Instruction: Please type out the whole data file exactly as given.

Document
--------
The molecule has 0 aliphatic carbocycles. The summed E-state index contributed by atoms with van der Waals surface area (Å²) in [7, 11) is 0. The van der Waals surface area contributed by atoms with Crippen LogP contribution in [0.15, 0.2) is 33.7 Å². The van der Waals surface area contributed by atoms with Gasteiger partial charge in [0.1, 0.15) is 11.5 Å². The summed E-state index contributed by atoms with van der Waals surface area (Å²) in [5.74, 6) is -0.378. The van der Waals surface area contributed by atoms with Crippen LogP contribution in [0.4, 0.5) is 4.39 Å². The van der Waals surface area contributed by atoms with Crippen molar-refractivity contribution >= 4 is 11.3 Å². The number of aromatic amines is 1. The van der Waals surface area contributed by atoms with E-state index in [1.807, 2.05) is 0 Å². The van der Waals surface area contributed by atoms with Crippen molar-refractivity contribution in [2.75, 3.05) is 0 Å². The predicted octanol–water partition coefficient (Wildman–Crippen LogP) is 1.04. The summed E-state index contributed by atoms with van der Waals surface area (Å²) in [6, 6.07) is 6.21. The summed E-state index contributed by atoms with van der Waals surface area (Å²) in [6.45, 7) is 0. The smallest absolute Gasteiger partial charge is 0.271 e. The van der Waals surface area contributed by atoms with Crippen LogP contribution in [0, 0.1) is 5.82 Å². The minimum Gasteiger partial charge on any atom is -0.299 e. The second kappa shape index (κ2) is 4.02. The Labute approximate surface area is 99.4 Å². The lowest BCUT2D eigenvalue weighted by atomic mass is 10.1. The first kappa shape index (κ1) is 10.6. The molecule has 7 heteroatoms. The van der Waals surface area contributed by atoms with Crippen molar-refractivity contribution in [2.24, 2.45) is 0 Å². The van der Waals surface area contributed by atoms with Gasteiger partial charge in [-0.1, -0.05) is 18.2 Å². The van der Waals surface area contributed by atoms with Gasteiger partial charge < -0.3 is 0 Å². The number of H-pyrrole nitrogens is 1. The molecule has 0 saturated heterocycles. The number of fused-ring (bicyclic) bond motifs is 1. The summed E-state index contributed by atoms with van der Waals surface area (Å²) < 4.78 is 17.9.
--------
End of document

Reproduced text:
The molecule has 0 aliphatic carbocycles. The summed E-state index contributed by atoms with van der Waals surface area (Å²) in [7, 11) is 0. The van der Waals surface area contributed by atoms with Crippen LogP contribution in [0.15, 0.2) is 33.7 Å². The van der Waals surface area contributed by atoms with Gasteiger partial charge in [0.1, 0.15) is 11.5 Å². The summed E-state index contributed by atoms with van der Waals surface area (Å²) in [5.74, 6) is -0.378. The van der Waals surface area contributed by atoms with Crippen LogP contribution in [0.4, 0.5) is 4.39 Å². The van der Waals surface area contributed by atoms with Crippen molar-refractivity contribution >= 4 is 11.3 Å². The number of aromatic amines is 1. The van der Waals surface area contributed by atoms with E-state index in [1.807, 2.05) is 0 Å². The van der Waals surface area contributed by atoms with Crippen molar-refractivity contribution in [2.75, 3.05) is 0 Å². The predicted octanol–water partition coefficient (Wildman–Crippen LogP) is 1.04. The summed E-state index contributed by atoms with van der Waals surface area (Å²) in [6, 6.07) is 6.21. The summed E-state index contributed by atoms with van der Waals surface area (Å²) in [6.45, 7) is 0. The smallest absolute Gasteiger partial charge is 0.271 e. The van der Waals surface area contributed by atoms with Crippen LogP contribution in [0, 0.1) is 5.82 Å². The minimum Gasteiger partial charge on any atom is -0.299 e. The second kappa shape index (κ2) is 4.02. The Labute approximate surface area is 99.4 Å². The lowest BCUT2D eigenvalue weighted by atomic mass is 10.1. The first kappa shape index (κ1) is 10.6. The molecule has 7 heteroatoms. The van der Waals surface area contributed by atoms with Crippen molar-refractivity contribution in [2.24, 2.45) is 0 Å². The van der Waals surface area contributed by atoms with Gasteiger partial charge in [-0.1, -0.05) is 18.2 Å². The van der Waals surface area contributed by atoms with Gasteiger partial charge < -0.3 is 0 Å². The number of H-pyrrole nitrogens is 1. The molecule has 0 saturated heterocycles. The number of fused-ring (bicyclic) bond motifs is 1. The summed E-state index contributed by atoms with van der Waals surface area (Å²) < 4.78 is 17.9.